Posted by Jim Johnson on November 06, 2012 0 Comments
I’m on the road again, in the midst of another dialect gathering trip. This time my main focus was Detroit, though I’ve been hitting lots of dialect recording opportunities along the way.
Every time I cross a state border, for example, it tends to take me an hour. Driving from Illinois into Indiana, I’ll cross the border and stop at the state’s welcome center to try to record the people who work there. Then I drive on to the next exit, and head back toward Illinois, hitting that state’s welcome center. Then I have to go on to the next exit and finally head off towards where I was going originally.
There are a number of challenges with getting good dialect recordings.
One major issue is technical: I have to find a fairly quiet place to do the recording. If there is background noise, I have to hold the mic closer to the interviewee, which also makes it all the more intimidating…
I also have to find a willing soul, who is a good example of the accent (haven’t moved a lot, for example), and they have to have the time to chat! Thus, welcome centers are often a perfect place to stop. It’s their job to be nice to me! (Though I occasionally get the grumpy people… I’m looking at you, woman at the north-bound rest stop just south of Bowling Green, Ohio! But most are wonderful.)
Similarly, I find that some cities that have a not-so-good reputation are often filled with people who really want to talk about where they’re from, like my great experience last year in Pittsburgh, or this recent Detroit jaunt. People have such bad attitudes about both of these cities, but the open, friendly people there make me think, “I could hang out here!”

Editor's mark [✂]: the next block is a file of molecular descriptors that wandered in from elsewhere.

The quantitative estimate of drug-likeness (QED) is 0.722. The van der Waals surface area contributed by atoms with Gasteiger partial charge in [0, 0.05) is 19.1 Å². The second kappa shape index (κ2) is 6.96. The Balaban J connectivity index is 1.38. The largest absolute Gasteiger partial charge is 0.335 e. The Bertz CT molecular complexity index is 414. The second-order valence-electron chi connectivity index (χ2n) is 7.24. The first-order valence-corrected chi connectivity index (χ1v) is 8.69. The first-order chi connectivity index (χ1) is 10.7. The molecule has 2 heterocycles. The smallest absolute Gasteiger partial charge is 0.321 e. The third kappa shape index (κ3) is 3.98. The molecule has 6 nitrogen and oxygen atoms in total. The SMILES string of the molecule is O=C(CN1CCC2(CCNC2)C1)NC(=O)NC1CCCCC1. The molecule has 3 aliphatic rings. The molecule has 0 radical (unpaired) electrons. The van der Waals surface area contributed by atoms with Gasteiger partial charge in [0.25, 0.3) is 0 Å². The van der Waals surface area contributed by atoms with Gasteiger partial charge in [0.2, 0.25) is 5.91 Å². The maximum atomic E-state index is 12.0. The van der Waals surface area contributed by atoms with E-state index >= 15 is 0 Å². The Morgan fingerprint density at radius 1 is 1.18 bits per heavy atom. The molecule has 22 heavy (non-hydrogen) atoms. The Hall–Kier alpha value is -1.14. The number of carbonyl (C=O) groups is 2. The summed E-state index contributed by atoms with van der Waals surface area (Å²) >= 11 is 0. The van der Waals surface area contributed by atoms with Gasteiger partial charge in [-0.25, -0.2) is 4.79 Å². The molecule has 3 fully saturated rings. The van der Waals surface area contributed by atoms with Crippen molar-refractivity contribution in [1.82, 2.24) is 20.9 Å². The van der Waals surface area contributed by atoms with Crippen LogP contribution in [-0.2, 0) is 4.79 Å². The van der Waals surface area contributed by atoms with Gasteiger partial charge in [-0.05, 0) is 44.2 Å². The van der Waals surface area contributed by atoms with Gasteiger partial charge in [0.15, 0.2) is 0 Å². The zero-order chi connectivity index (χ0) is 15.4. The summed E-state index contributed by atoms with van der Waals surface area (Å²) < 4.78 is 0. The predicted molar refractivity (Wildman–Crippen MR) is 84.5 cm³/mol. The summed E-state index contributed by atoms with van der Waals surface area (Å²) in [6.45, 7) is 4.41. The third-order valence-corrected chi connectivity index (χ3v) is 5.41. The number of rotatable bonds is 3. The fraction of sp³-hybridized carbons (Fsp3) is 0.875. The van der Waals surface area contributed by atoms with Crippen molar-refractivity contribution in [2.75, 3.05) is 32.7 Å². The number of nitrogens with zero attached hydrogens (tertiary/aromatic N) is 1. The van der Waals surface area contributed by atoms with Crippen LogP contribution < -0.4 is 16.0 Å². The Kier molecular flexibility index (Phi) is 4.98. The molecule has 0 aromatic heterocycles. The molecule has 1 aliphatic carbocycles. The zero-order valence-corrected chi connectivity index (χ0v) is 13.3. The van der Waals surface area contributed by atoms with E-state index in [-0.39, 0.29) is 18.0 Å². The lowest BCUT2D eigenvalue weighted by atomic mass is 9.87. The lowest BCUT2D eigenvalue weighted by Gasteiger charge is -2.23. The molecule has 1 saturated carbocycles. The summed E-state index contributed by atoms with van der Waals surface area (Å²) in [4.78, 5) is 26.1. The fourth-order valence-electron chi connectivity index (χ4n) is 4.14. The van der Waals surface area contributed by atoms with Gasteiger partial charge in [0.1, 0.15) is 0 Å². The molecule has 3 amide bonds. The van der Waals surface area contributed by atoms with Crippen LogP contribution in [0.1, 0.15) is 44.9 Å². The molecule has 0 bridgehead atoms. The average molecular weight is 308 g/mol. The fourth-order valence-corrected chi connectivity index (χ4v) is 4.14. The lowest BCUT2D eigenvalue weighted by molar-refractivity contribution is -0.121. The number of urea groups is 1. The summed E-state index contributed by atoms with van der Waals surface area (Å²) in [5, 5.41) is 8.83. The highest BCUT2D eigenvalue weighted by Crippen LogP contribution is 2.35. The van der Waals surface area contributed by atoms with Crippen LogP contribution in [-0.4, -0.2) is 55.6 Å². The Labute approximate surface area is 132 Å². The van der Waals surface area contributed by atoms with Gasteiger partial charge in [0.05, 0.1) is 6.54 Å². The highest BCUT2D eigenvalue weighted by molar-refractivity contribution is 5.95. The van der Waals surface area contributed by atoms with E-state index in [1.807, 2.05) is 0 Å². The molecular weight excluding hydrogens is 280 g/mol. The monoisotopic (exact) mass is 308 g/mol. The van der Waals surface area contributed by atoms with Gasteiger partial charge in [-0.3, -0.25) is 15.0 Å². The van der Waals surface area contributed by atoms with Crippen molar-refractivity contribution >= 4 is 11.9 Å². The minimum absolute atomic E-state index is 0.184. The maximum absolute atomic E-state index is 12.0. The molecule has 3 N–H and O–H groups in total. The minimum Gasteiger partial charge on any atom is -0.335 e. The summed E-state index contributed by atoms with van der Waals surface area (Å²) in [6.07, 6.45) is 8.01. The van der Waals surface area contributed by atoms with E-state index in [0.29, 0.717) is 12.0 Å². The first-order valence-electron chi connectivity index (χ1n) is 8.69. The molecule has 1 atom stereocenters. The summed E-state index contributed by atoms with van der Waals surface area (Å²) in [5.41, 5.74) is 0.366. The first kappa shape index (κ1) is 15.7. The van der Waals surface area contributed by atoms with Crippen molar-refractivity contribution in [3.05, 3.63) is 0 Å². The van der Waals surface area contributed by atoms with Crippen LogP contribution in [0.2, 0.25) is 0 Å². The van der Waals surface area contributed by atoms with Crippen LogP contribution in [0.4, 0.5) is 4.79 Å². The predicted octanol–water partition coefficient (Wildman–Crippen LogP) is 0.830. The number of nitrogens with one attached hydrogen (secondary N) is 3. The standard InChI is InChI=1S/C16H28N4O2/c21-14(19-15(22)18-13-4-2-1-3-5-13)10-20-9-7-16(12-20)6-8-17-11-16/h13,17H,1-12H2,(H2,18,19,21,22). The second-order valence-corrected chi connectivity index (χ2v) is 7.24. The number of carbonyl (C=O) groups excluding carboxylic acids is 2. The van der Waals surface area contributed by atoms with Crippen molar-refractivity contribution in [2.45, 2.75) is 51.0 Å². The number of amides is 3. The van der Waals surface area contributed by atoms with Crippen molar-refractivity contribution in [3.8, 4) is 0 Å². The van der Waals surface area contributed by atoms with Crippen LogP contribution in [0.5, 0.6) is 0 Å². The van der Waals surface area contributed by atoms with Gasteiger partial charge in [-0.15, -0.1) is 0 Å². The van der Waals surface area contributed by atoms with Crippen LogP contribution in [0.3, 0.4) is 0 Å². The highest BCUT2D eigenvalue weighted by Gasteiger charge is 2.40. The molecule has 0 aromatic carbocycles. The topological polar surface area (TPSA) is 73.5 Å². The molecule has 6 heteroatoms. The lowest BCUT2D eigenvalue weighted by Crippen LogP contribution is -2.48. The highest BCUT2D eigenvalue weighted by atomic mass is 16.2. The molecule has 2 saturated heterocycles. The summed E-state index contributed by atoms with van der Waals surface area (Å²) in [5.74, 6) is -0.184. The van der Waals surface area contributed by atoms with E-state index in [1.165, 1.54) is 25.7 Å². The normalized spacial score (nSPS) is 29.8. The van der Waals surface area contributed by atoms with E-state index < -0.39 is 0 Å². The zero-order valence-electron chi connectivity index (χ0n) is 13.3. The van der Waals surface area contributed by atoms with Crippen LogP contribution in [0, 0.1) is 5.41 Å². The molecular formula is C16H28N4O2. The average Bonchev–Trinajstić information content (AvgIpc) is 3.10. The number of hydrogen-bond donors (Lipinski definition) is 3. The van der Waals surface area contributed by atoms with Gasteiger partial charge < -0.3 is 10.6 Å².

One thing that I have had to do is to get over my fear of approaching people and asking the stupid question: Can I record your accent?
Last year, I began to make a goal when I was out on my heavy duty recording trips: I need at least five no’s, and then I can take a break. But I kept finding it hard to get five no’s in a row! I think my odds are better than the kids in white shirts and ties, riding their bikes around as a part of their Mormon missionary service.
I’ve always been a fairly shy loner, so it’s good for me to get out and engage like this, and I think I’ve grown a lot from doing all of these interviews. Last summer a woman in Baltimore leaned over to me and said, “You’re a good interviewer” when she caught me between my attempts to catch the accent of the waitress at Hon’s. She was a reporter and said that not only were my questions good and open-ended, but my listening was helping them to answer more openly and with longer replies.
I’ve learned a lot from pursuing this all so adamantly the last few years. There’s a whole lot that I love about what I do. I’m glad the recordings end up helping so many other people, too. That’s what gets me through all of the editing process for the recordings, which is a long, rather unpleasant ordeal… I just spent three pretty solid days editing what I picked up so far in the trip. I’m ready to take a break and go get some more!
Chicago, here I come!